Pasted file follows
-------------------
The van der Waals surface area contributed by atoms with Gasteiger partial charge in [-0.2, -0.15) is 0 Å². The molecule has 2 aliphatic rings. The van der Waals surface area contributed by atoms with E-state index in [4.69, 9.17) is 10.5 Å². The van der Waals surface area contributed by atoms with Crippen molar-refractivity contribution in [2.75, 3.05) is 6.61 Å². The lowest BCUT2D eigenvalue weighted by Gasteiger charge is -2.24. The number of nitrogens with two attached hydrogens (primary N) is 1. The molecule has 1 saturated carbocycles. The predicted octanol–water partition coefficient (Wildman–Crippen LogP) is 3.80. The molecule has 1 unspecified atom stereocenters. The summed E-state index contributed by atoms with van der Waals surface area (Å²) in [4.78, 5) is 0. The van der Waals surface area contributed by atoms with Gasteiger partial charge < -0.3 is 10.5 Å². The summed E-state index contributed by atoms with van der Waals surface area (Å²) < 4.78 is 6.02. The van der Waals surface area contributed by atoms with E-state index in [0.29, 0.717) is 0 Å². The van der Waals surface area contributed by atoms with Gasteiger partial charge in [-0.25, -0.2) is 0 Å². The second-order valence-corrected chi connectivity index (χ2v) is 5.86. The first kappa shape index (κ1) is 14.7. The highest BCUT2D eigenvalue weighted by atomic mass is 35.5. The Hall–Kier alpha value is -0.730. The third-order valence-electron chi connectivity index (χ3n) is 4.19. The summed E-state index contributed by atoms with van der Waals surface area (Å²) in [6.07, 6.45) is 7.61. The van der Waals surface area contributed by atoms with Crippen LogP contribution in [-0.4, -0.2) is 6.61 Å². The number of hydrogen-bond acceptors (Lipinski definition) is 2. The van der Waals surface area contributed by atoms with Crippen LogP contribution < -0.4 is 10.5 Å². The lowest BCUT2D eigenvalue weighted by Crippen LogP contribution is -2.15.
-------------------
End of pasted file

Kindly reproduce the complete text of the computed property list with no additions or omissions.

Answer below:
The van der Waals surface area contributed by atoms with Gasteiger partial charge in [-0.2, -0.15) is 0 Å². The molecule has 2 aliphatic rings. The van der Waals surface area contributed by atoms with E-state index in [4.69, 9.17) is 10.5 Å². The van der Waals surface area contributed by atoms with Crippen molar-refractivity contribution in [2.75, 3.05) is 6.61 Å². The lowest BCUT2D eigenvalue weighted by Gasteiger charge is -2.24. The number of nitrogens with two attached hydrogens (primary N) is 1. The molecule has 1 saturated carbocycles. The predicted octanol–water partition coefficient (Wildman–Crippen LogP) is 3.80. The molecule has 1 unspecified atom stereocenters. The summed E-state index contributed by atoms with van der Waals surface area (Å²) in [4.78, 5) is 0. The van der Waals surface area contributed by atoms with Gasteiger partial charge < -0.3 is 10.5 Å². The summed E-state index contributed by atoms with van der Waals surface area (Å²) < 4.78 is 6.02. The van der Waals surface area contributed by atoms with E-state index in [0.29, 0.717) is 0 Å². The van der Waals surface area contributed by atoms with Gasteiger partial charge in [-0.25, -0.2) is 0 Å². The second-order valence-corrected chi connectivity index (χ2v) is 5.86. The first kappa shape index (κ1) is 14.7. The highest BCUT2D eigenvalue weighted by atomic mass is 35.5. The Hall–Kier alpha value is -0.730. The third-order valence-electron chi connectivity index (χ3n) is 4.19. The summed E-state index contributed by atoms with van der Waals surface area (Å²) in [6.07, 6.45) is 7.61. The van der Waals surface area contributed by atoms with Crippen LogP contribution in [-0.4, -0.2) is 6.61 Å². The number of hydrogen-bond acceptors (Lipinski definition) is 2. The van der Waals surface area contributed by atoms with Crippen LogP contribution < -0.4 is 10.5 Å². The lowest BCUT2D eigenvalue weighted by Crippen LogP contribution is -2.15.